Skip Novak, one of the most experienced Antarctic expedition leaders in the world, will pilot Lord Nelson through the ice in early 2014 as she becomes the first wheelchair-accessible tall ship to visit Antarctica.
A century after Shackleton announced plans to sail the tall ship Endurance to Antarctica (January 1914), Skip will set off across the Drake Passage aboard Lord Nelson to act as ice pilot and wildlife guide to the ship’s crew, many of whom will have a physical disability.
The 55m steel-hulled Lord Nelson was specially designed to be sailed by disabled people including wheelchair-users, amputees and visually and hearing impaired. She is one of only two tall ships in the world, both operated by UK charity the Jubilee Sailing Trust (JST), that can offer this facility. Lord Nelson’s Antarctic expedition is part of a voyage around the world from October 2012 to September 2014 to take her message of diversity and inclusion to all seven continents. A southern ocean passage from New Zealand in December 2013 will see her round Cape Horn before setting off to explore the Antarctic Peninsula.
Skip Novak is well known for his Whitbread Around the World Race history, culminating in having skippered Fazizi, the first Soviet entry in the Whitbread in 1989. He has spent every season since in high latitudes, combining mountaineering projects with running an expedition yacht charter business to the Antarctic Peninsula, South Georgia and Tierra del Fuego on his two specialist vessels Pelagic Australis and Pelagic. His knowledge of Antarctic ice movement, weather patterns, history and wildlife is extensive, the result of 25 seasons spent in high southern latitudes.
Skip says "When I heard about the JST’s amazing project to sail around the world with disabled people, I wanted to help with the Antarctic part. There will be some truly inspirational people on board the ship and I will enjoy guiding them to one of the most remote and beautiful places on earth. For everyone I go there with, it is an adventure and a dream come true, but for some it is harder than others to get there. I am looking forward to this opportunity to be with people who never thought they would get the chance to sail to Antarctica.
JST founder Christopher Rudd says " I am hoping to be aboard Lord Nelson for this adventure and I am delighted to hear that Skip will be there too because as well as keeping the ship safe - we have no intention of getting trapped in the ice like Shackleton - he will be able to maximise our chances of seeing penguins, humpback whales and other spectacular wildlife."
Lord Nelson’s Antarctic voyage takes place in February / March 2014. Places will available to people of all physical abilities to book from Trafalgar day this year (21 October). Initially, only Friends of the JST will be able to book: Join as a Friend
Visit Skip Novak's website
More about Skip:
Skip Novak was born in 1952. He is best known for his participation in four Whitbread Round the World Yacht Races since 1977. In that year at the age of 25 he navigated the British Cutter Kings Legend to 2nd place.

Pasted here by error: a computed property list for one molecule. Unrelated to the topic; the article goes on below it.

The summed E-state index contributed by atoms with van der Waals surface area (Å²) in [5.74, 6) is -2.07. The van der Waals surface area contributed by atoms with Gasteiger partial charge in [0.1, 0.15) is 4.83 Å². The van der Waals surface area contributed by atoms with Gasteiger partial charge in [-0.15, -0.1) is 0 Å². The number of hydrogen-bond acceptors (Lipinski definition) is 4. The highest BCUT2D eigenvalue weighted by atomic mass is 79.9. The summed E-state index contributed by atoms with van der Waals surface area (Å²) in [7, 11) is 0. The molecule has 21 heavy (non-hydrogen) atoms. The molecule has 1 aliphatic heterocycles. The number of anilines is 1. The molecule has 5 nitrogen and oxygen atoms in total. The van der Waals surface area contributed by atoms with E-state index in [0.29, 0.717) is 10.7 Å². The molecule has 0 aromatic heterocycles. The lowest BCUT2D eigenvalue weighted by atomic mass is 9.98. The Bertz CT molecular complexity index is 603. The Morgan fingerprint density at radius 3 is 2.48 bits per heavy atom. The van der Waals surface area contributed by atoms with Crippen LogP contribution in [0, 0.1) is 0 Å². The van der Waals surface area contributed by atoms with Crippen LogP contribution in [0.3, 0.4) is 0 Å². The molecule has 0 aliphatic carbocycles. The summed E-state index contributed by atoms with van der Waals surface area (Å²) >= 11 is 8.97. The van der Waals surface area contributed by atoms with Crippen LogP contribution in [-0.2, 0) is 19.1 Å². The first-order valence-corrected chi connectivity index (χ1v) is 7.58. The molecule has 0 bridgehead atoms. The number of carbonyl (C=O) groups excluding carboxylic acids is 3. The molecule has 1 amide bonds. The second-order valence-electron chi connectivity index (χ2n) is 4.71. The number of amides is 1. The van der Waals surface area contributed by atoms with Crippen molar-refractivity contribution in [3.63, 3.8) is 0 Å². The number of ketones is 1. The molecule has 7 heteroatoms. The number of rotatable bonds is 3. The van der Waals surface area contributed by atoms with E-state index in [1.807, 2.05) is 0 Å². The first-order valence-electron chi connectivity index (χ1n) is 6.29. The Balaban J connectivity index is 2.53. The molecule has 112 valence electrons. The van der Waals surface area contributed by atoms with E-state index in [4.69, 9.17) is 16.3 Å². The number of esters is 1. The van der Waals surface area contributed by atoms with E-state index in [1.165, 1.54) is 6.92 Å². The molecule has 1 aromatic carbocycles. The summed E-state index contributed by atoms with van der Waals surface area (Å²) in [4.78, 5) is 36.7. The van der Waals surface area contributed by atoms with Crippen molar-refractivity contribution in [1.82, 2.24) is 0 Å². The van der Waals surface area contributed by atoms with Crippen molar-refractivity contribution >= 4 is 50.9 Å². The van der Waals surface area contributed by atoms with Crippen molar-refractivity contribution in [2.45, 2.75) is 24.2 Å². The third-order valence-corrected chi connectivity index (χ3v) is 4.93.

Skippering the Independent Endeavour in 1979, he won the Parmelia Race from Plymouth to Freemantle Australia.
He skippered Simon Le Bon's Drum in the 1985/86 Whitbread Race coming 3rd. He wrote a book entitled "One Watch at a Time" about this experience and it was published simultaneously in England (David and Charles) and in America (W. W. Norton).
In 1989 he was project manager and skipper of the Fazisi, the first Soviet entry in the Whitbread Race, and he chronicled this watershed event in his book "Fazisi - The Joint Venture" which was shortlisted for the William Hill Sports Book of the Year Award in Britain.
Wishing to combine his mountaineering skills (New Zealand and the Alps, expeditions to East Africa, Sikkim, Nepal, Patagonia, South Georgia and Antarctica) with sailing he built the expedition yacht Pelagic in Southampton in 1987 and has since spent every season since in Antarctic waters, many of which were leading combined climbing and filming projects based from his two vessels.
He is frequently asked to comment on high latitude adventuring and ocean sailing by radio, TV and print media and is a regular contributor to many sailing magazines worldwide, including several stints as a columnist for the Daily Telegraph in London.
Briefly returning to grand prix ocean racing on large multi-hulls, in 1997 he navigated the French catamaran Explorer to a sailing record in the Transpac Race from Los Angeles to Honolulu. In 1998 he co-skippered Explorer with Bruno Peyron breaking the sailing record from Yokohama to San Francisco. In January to March 2001 he co-skippered the 33 meter French catamaran Innovation Explorer to a second place in the millennium non-stop, no limits circumnavigation The Race.
In 2002/2003 Skip project managed the construction of his new Pelagic Australis, a 23 meter purpose built expedition vessel for high latitude sailing in order to augment the charter operations of the original Pelagic. Launched in September of 2003 she is the flag ship for Pelagic Expeditions.